Have you ever found yourself sitting on your comfortable couch at night, with a freshly opened bottle of red, only to be thinking about the type of show that could be made if Agatha Christie had directed Noises Off? Me neither. BUT if you have, then wonder no more!
When I first came to London on my own in 2015, I was overwhelmed at my choice of shows. The West End was like a theatrical wet dream. Still to this day, I can remember riding the tube and passing a sign that immediately caught my attention, mainly due to the peculiarity of it. It read “The Play That Goes Wrong”, only it was upside down and the word “Wrong” was hanging off its hinges. It struck me that this was something different, a comedy or even a farce; my thirst for a theatrical farce can never be satiated. Having seen Noises Off! performed at an amateur and professional level back in Australia, I decided to take a chance.
Let’s just say The Play That Goes Wrong goes so right.
If you’ve ever taken part in a production – be it behind the scenes, on the stage, professional, amateur or simply in a high school production of The Crucible – you’ll have no trouble understanding the guise that The Play That Goes Wrong surrounds itself in. The Cornley Polytechnic Drama Society (here a dramatised amateur society) are staging their latest production, The Murder at Haversham Manor (think The Mousetrap). We are introduced to this production by the newly appointed Director of the society, Chris Bean (played by one of the three writers of the show, Henry Shields) who lists off the many *cough* wonderful *cough* productions the society has performed, such as their downsized version of the classic Roald Dahl book, entitled James and the Peach.
From here the farce continues where pretty much everything you think that can go wrong in a production does indeed go very, very wrong. I won’t give anything away but needless to say, if you don’t leave the theatre with your sides aching then I daresay you were not born with a sense of humour.
The real life production team behind The Play That Goes Wrong, Mischief Theatre, was founded in 2008 by a group of (in my opinion, brilliantly gifted) graduates of the London Academy of Music and Dramatic Art. Their roots lie in improvisation, as most finely structured shows do. The team is led by Artistic Director Henry Lewis and Company Director, Jonathan Sayer, both of whom are a part of the production – on a side note, I had the pleasure of meeting Lewis after the show and he was a delight!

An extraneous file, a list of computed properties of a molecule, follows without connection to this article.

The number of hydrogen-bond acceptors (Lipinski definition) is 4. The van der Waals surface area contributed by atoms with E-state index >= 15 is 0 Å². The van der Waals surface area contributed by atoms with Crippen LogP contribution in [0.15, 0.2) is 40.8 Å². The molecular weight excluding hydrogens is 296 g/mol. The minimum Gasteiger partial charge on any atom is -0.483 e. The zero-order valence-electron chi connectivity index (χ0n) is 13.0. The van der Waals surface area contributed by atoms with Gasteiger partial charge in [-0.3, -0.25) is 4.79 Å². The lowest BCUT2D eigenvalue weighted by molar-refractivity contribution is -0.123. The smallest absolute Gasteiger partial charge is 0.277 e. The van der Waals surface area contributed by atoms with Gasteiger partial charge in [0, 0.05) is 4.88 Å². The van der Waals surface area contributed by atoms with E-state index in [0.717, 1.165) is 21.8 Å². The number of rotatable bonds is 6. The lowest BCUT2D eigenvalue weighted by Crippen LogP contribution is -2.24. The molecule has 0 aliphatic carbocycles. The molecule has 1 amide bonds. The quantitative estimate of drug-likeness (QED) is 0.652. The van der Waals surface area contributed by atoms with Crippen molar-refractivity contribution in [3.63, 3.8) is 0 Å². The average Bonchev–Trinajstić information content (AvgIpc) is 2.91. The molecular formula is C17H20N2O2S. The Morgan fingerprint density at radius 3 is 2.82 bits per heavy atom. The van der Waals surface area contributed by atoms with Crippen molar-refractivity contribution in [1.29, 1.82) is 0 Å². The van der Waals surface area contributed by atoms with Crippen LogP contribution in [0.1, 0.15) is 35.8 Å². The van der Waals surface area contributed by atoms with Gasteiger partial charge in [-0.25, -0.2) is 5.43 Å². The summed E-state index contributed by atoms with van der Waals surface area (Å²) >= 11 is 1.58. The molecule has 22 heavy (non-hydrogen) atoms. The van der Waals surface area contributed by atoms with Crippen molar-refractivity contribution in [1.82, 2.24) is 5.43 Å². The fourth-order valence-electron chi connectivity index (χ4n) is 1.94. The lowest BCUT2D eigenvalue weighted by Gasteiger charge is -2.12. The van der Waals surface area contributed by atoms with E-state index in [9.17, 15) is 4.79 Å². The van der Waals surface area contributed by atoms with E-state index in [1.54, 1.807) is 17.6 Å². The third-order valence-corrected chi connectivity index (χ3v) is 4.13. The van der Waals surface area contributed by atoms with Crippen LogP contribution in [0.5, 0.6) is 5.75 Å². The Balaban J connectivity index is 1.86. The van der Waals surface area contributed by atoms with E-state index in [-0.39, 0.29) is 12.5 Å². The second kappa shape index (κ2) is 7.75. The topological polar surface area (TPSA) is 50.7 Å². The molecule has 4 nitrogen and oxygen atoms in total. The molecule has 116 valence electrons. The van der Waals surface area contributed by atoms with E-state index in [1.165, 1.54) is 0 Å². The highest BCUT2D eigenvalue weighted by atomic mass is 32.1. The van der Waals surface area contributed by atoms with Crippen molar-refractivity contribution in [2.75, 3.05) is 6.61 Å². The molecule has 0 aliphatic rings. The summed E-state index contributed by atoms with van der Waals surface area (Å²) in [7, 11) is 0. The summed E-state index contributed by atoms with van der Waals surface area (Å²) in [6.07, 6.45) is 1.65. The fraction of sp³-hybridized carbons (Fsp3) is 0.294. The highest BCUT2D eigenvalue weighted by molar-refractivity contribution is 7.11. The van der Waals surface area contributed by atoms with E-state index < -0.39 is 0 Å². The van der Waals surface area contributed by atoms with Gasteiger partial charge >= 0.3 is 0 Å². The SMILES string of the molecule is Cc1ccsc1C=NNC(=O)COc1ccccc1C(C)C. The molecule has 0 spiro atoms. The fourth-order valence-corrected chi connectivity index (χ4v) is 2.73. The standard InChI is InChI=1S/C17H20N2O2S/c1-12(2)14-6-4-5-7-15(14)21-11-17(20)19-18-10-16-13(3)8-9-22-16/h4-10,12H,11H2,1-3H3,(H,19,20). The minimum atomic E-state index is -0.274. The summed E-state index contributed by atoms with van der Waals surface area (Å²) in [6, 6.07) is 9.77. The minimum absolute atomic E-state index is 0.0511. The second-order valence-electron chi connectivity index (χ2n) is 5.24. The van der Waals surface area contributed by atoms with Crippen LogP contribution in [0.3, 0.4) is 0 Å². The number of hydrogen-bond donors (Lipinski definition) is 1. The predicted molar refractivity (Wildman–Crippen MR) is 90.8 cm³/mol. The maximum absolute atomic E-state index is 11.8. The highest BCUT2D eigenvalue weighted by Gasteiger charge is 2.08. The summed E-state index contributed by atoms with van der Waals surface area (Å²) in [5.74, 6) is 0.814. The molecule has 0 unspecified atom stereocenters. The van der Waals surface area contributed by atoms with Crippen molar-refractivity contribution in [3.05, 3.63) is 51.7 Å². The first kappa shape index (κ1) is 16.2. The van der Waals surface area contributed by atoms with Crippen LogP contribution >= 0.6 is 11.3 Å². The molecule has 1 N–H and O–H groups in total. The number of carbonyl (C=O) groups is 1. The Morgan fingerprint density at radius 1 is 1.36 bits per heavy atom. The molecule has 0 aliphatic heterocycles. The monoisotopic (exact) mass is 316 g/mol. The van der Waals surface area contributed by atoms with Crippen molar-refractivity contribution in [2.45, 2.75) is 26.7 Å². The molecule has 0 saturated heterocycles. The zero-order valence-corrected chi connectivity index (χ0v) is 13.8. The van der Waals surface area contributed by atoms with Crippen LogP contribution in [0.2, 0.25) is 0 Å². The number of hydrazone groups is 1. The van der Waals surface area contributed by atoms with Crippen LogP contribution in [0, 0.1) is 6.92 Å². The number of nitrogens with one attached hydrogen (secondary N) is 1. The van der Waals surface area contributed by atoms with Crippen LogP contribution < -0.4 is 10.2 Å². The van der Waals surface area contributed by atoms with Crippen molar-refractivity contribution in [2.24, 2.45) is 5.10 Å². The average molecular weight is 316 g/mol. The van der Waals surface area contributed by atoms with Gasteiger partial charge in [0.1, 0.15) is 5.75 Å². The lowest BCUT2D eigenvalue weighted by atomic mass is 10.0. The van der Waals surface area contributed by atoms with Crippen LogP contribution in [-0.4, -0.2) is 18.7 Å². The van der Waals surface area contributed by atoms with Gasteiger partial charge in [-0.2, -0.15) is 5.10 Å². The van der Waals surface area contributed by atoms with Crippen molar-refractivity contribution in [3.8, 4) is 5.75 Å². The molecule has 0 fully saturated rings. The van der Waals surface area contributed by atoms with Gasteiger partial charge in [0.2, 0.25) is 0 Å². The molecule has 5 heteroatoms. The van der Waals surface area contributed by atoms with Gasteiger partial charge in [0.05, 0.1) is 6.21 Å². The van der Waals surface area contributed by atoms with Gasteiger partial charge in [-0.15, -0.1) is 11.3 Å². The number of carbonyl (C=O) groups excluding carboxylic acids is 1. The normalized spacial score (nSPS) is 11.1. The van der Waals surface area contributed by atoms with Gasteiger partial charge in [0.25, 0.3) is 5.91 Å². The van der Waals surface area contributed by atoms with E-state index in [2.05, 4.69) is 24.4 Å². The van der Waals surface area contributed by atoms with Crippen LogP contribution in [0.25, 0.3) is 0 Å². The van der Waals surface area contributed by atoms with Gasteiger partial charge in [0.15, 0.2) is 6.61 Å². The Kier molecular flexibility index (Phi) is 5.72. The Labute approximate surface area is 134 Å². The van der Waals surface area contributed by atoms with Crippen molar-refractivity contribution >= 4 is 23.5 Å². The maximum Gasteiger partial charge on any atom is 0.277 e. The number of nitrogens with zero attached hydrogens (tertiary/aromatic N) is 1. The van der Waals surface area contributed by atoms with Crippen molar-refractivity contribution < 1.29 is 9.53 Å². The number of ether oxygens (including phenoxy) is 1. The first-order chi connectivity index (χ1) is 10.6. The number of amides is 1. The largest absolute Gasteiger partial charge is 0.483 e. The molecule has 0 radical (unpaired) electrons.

Now I feel I need to actually review this production. As I type I’m struggling to find the words to describe it. How do you review what is perhaps one of the highest quality pieces of finely polished and tuned slapstick/farce/comic timing you’ll have the pleasure of seeing on stage?
The team at Mischief Theatre embody the term ensemble to perfection (prepare for me to reel off some names) as you see Rob Falconer, Henry Shields, Greg Tannahill, Henry Lewis (writer #2) , Jonathan Sayer (writer #3), Charlie Russell, Dave Hearn, Nancy Wallinger, April Hughes and Leonard Cook play their characters with ease and believability. Whether they’re playing the actor who breaks character to play to the audience, the over-acted femme fatale, the overworked stage crew who is forced onto the stage, or the bored lighting and sounds technician who has to sit through the same production repeatedly, you believe every minute of it.
Trust is something the cast have clearly built over the years and this shines on stage as each one is tossed about the stage, hit with doors, lights and even fists. Director Mark Bell must have hired his own paramedic team to patiently wait backstage at every performance, such is the precision and timing of his casts stage combat and comic choreography.
As much as the actors are a part of this production, there is another integral part of this, without which this show would not have reached its dizzying heights. I am of course speaking about the set design and the technical aspects of the production. The set is really a character on its own. It’s extremely effective in how the cast use it, hide behind it, pull things off it, stand on it and (spoilers) hang from it. Nigel Hooks design is genius with a capital ‘G’.
In case you couldn’t tell already, I loved it. Now I feel as if I have gushed and fan-boyed enough over this show. Do yourselves a favor, go and see it, you won’t regret it. And if any of the cast or members of Mischief Theatre are reading this, thank you, congratulations on your opening on Broadway and I have all my limbs crossed for the Tony’s!
Buy tickets for either ends of the front row…trust me.
The Play That Goes Wrong is now playing at the Duchess Theatre on London’s West End, the Lyceum Theatre on Broadway and on tour throughout the UK and Australia. Mischief Theatre also have productions set up worldwide. Click the link below for tickets and information.